M: Pre-roll will never work on mobile

R: While pre-roll completion rates on desktop are much higher than that on mobile, campaigns with a mixture of standard pre-roll and mobile pre-roll dramatically increases campaign completion rates*. Viewability is also naturally very good on mobile, as the format is designed to be full screen and therefore both completion rates and viewability on iPhone, Android and tablet are positive and constantly improving. Having said that – when it comes to skippable pre-roll, tablet devices have the highest completion rate over phone and desktop with desktop performing worst of the three.

M: Pre-roll is long – I want to get to the content already!

R: It’s true, some pre-roll is woefully long and often boring, however there is plenty of high quality pre-roll, especially on mobile that is anywhere from 7-10 sec, 11-14 sec and 15 sec upwards. The shorter the pre-roll the higher the completion rates, and that’s true across all devices. So while there is long pre-roll, there is also short, and short can be just as powerful. Longer formats have the chance to convert if they engage and tell a story using combinations of ethos/pathos/logos. The long and short of it is still, quality, engaging, relevant content wins, in publishing, and in advertising.

While TV broadcasters can boast 30-second ad spots, the digital world competes with a different set of standards, the rules that govern the living room box, do not govern the digital one. In the world of pre-roll, advertisers have less than 5 seconds to not only grab the attention of their audience, but to ensure the right kind of attention is harnessed to generate a response. The best response being that the audience does absolutely nothing for 15 sec. (This is what the IAB considers the optimum length of a pre-roll ad).

How can we improve pre-roll?

Even though live and on demand OTT have made their way successfully to digital, the medium of television and online is not the same. The platforms in which people watch content is very different to traditional broadcast and therefore traditional broadcast ad formats are not congruent with digital. There’s no need to sugarcoat poor performance brought about by poor planning. Pre-roll has the potential to be an engaging ad format, it has the potential for immense creativity from brands, but it has the potential to fail time and time again, if advertisers take the easy road of cutting down their TV first ads, dismissing the focus needed in digital creative and delivery.

One of the earliest memories of an effective pre-roll ad spot was adapted from a television commercial. But in this ad, Cadbury present the theatrical, the funny and the emotional and tie in up in neat purple bow.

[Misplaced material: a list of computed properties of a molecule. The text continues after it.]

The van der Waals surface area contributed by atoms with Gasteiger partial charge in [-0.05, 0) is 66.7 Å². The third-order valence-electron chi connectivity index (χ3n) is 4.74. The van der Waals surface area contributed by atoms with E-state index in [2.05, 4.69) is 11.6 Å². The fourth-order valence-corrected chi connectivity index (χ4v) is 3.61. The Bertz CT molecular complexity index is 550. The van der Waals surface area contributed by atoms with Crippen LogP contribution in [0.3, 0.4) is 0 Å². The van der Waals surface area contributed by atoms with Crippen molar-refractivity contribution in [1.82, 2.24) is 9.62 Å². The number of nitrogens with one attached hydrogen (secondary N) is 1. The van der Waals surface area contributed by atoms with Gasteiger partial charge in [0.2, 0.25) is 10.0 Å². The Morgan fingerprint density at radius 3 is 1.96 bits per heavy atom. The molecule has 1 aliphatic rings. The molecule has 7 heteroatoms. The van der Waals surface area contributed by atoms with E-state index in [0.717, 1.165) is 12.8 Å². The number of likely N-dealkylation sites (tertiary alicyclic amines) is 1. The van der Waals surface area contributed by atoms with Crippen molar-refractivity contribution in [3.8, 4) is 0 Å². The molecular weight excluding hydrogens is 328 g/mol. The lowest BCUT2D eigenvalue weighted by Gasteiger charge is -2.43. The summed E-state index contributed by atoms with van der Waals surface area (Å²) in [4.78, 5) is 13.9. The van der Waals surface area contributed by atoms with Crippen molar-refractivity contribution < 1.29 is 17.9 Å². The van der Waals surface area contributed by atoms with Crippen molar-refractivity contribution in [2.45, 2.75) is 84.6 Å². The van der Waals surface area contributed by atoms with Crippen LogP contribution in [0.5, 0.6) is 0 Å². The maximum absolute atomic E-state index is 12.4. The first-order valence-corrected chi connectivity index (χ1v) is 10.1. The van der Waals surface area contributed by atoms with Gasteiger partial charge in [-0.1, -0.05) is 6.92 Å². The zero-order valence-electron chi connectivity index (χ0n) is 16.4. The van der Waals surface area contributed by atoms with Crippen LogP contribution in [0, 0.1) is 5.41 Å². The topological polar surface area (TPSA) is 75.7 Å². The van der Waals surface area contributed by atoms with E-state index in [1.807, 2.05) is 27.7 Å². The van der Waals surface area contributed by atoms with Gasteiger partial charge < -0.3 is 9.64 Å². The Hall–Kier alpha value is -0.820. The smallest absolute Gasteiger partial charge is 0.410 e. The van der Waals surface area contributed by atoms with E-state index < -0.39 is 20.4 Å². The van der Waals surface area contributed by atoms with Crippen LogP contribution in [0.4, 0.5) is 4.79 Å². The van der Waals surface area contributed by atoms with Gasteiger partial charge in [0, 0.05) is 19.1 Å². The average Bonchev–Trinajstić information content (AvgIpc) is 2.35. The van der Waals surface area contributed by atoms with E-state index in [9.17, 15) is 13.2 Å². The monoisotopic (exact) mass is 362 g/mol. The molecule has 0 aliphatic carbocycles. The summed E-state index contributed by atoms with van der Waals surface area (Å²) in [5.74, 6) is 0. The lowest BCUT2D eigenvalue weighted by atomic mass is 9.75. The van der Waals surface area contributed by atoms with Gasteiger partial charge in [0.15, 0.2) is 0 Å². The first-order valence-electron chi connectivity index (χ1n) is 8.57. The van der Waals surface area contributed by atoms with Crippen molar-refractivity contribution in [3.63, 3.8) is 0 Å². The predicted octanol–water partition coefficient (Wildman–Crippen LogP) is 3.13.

The Phil Collins ‘Cadbury Gorilla Ad’ is in my opinion – the original and the best. I had to move this clip into a second window while researching for this post so I could watch it at the same time as I was writing about it – it’s that kind of ad. Not only do you not want to hit skip, you don’t want to miss it – you’ll replay just to see that suited up jungle swinger hitting the high hat.

This original video was viewed almost 500,000 times during its first week of release in August 2007 and to date, this video alone has been viewed over 8bn times.

Flight Centre Australia ask their audience, ‘what if this one time you didn’t press skip?’

Burger King recognise that guys don’t particularly care for watching an ad before the hilarious video content their mate has shared with them, and they are able to play on this to create a watchable pre-roll ad campaign.

These three ads are examples of how brands have used important elements to creative successful, memorable and impactful ads, including:

  • Emotion
  • Relevancy
  • Length
  • Audience targeting via data

As competition for online inventory heats up, brands need to step up and create audience first, creative ad campaigns that address the spaces in the market. For brands to convert online, they need to be prepared to offer a campaign that is delivered across platforms, utilizing different formats to achieve reach, viewability, completion, message recall and ultimately ROI.

*It should be noted that skippable pre-roll completions are considerably lower than standard pre-roll ads according to Tube Mogul’s terminology and report with desktop skippable pre-roll registering only 12% completion compared with the 79% standard pre-roll completion.

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Posted by simonholliday